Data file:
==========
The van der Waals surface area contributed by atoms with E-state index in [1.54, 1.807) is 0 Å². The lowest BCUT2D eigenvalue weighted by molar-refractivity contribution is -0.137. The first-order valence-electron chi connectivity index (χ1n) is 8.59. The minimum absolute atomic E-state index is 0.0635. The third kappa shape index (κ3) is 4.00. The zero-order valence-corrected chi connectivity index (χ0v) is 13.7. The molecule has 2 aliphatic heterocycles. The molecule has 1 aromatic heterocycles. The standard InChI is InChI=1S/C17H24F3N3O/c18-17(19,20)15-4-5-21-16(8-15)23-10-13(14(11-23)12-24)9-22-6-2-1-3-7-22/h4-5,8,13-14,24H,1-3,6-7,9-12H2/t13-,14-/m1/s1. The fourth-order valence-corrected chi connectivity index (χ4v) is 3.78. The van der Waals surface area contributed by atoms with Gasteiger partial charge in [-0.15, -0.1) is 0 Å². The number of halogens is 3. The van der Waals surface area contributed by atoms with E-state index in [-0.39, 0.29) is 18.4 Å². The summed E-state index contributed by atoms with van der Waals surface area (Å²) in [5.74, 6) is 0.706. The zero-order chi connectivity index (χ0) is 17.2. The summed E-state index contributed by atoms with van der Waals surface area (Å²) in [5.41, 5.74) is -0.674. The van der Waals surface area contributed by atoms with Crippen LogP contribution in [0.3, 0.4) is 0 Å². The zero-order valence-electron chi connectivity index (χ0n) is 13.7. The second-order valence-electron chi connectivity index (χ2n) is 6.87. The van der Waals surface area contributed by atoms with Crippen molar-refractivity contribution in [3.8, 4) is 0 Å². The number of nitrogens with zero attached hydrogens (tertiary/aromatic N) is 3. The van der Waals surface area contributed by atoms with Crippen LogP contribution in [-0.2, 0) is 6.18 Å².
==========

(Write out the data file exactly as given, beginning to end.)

The van der Waals surface area contributed by atoms with E-state index in [1.54, 1.807) is 0 Å². The lowest BCUT2D eigenvalue weighted by molar-refractivity contribution is -0.137. The first-order valence-electron chi connectivity index (χ1n) is 8.59. The minimum absolute atomic E-state index is 0.0635. The third kappa shape index (κ3) is 4.00. The zero-order valence-corrected chi connectivity index (χ0v) is 13.7. The molecule has 2 aliphatic heterocycles. The molecule has 1 aromatic heterocycles. The standard InChI is InChI=1S/C17H24F3N3O/c18-17(19,20)15-4-5-21-16(8-15)23-10-13(14(11-23)12-24)9-22-6-2-1-3-7-22/h4-5,8,13-14,24H,1-3,6-7,9-12H2/t13-,14-/m1/s1. The fourth-order valence-corrected chi connectivity index (χ4v) is 3.78. The van der Waals surface area contributed by atoms with Gasteiger partial charge in [-0.15, -0.1) is 0 Å². The number of halogens is 3. The van der Waals surface area contributed by atoms with E-state index in [-0.39, 0.29) is 18.4 Å². The summed E-state index contributed by atoms with van der Waals surface area (Å²) in [5.74, 6) is 0.706. The zero-order chi connectivity index (χ0) is 17.2. The summed E-state index contributed by atoms with van der Waals surface area (Å²) in [5.41, 5.74) is -0.674. The van der Waals surface area contributed by atoms with Crippen LogP contribution in [0.3, 0.4) is 0 Å². The zero-order valence-electron chi connectivity index (χ0n) is 13.7. The second-order valence-electron chi connectivity index (χ2n) is 6.87. The van der Waals surface area contributed by atoms with Crippen molar-refractivity contribution in [3.8, 4) is 0 Å². The number of nitrogens with zero attached hydrogens (tertiary/aromatic N) is 3. The van der Waals surface area contributed by atoms with Crippen LogP contribution in [-0.2, 0) is 6.18 Å².